Alf was sent to a ready to run sale at Cambridge in search of something that might stay a bit and set his sights on a two-year-old filly.
She was passed in at the sale ring at $NZ3800 because the vendors wanted at least $4000 (A$2800) to pay for a service fee to rising stallion (Our) Westminster.
Alf came up with the extra $200 and she was shipped over to the Bennett stable.
“I liked her on breeding and conformation,” he recalls.
“She is still a nice looker.”
But the temperament never really matched those other attributes and it wasn’t long before she earned the nickname ‘Aggro Aggie’ around the stable.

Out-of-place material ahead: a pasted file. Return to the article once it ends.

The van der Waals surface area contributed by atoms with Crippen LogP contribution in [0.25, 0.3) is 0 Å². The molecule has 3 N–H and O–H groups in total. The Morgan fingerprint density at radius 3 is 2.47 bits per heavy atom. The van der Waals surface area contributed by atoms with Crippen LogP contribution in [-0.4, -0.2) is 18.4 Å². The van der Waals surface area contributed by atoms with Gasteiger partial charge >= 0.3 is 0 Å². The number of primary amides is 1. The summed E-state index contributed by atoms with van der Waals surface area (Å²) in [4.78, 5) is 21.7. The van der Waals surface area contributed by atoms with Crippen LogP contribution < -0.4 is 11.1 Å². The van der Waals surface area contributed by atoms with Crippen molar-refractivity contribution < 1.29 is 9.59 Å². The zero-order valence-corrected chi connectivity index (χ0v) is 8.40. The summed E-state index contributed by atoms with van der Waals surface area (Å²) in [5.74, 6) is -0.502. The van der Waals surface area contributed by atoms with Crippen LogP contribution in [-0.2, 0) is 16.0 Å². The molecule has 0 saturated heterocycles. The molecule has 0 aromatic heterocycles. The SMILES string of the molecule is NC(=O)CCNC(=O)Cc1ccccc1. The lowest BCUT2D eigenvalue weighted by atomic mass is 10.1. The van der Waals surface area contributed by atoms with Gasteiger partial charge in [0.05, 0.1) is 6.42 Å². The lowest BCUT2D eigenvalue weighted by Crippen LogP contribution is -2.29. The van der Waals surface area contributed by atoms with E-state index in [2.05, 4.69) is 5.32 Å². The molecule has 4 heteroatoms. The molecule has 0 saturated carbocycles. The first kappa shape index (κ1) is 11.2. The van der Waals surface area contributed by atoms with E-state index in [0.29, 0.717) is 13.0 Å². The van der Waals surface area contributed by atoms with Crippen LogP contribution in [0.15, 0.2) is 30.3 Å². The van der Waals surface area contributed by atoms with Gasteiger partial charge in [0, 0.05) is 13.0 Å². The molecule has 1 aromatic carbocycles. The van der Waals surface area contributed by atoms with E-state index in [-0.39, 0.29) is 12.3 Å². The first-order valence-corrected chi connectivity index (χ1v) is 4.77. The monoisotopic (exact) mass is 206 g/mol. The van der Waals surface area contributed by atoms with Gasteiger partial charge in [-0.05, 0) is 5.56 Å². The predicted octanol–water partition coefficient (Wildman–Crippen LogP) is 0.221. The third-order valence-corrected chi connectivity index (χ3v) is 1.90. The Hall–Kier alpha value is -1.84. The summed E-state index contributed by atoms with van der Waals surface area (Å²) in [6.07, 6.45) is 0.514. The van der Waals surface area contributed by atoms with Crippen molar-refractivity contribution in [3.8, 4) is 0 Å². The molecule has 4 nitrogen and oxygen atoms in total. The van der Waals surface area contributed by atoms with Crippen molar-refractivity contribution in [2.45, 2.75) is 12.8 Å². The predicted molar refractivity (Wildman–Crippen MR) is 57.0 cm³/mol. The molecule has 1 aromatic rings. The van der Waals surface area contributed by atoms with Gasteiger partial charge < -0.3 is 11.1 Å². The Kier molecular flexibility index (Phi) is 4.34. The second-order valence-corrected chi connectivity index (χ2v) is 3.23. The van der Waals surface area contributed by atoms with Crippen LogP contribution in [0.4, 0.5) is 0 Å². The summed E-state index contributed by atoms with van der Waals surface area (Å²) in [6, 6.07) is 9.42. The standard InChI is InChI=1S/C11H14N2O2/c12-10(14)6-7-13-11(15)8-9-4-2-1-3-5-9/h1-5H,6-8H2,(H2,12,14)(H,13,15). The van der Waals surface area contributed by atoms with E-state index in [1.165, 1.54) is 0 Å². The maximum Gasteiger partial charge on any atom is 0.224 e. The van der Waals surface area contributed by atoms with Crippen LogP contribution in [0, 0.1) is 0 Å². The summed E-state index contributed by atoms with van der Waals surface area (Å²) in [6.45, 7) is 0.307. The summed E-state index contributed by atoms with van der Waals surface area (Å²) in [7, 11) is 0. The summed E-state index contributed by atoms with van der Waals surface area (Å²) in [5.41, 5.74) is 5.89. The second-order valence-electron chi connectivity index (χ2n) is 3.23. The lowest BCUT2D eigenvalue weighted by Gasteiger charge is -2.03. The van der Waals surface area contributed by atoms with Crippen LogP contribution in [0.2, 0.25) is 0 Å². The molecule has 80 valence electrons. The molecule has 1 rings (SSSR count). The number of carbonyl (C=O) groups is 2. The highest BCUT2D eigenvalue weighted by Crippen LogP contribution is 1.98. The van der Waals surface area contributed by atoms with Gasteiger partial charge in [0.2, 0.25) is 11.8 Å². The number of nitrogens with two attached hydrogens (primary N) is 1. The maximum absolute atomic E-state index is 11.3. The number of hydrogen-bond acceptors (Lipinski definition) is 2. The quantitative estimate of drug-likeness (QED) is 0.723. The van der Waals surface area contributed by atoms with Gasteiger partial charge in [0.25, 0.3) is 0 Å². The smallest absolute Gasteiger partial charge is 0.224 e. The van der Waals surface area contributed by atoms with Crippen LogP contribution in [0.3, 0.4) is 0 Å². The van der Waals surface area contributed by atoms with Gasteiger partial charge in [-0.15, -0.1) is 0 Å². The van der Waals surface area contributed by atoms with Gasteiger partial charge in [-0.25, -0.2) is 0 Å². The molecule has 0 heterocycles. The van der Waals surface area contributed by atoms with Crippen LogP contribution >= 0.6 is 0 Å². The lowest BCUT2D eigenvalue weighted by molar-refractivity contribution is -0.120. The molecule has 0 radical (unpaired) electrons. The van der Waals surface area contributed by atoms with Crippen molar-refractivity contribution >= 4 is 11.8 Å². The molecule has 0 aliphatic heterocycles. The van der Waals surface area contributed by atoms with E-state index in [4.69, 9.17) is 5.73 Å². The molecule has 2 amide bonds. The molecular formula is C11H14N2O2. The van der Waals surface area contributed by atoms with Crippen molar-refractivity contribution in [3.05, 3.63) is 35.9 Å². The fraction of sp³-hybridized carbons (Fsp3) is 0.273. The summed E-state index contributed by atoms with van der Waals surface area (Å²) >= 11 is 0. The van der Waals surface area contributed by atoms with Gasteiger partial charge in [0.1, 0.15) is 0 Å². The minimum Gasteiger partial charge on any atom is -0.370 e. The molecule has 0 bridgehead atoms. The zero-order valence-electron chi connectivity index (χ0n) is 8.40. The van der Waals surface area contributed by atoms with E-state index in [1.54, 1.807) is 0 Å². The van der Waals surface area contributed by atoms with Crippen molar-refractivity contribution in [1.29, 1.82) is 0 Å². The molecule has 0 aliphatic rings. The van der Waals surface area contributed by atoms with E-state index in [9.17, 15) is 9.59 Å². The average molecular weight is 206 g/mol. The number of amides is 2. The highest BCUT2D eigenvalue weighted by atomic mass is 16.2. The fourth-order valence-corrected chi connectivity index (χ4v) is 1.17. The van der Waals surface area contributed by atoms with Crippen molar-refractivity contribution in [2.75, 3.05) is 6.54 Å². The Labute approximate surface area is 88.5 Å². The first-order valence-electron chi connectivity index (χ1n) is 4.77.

“She was a cranky bitch, right from the start,” Bennett said.
“We’ve come close to unloading her a couple of times.
“There was one day I came back from the track and I’d had enough, I reckon if someone had offered me a couple of thousand for her, I would have taken it.”
But the team persevered and when it was decided that Sweet Glory would tackle the Adelaide Cup, Bennett redesigned his float so that her kicks would not land and arranged to travel at night so she didn’t think she was going to the races.
Garry Howe shared the inside story of the run that qualified her for the Melbourne Cup.
Sweet Glory arrived in one piece but managed to add a bit of drama to the Cup preliminaries by rearing up and firing lightweight jockey Peter Shepherd to the turf.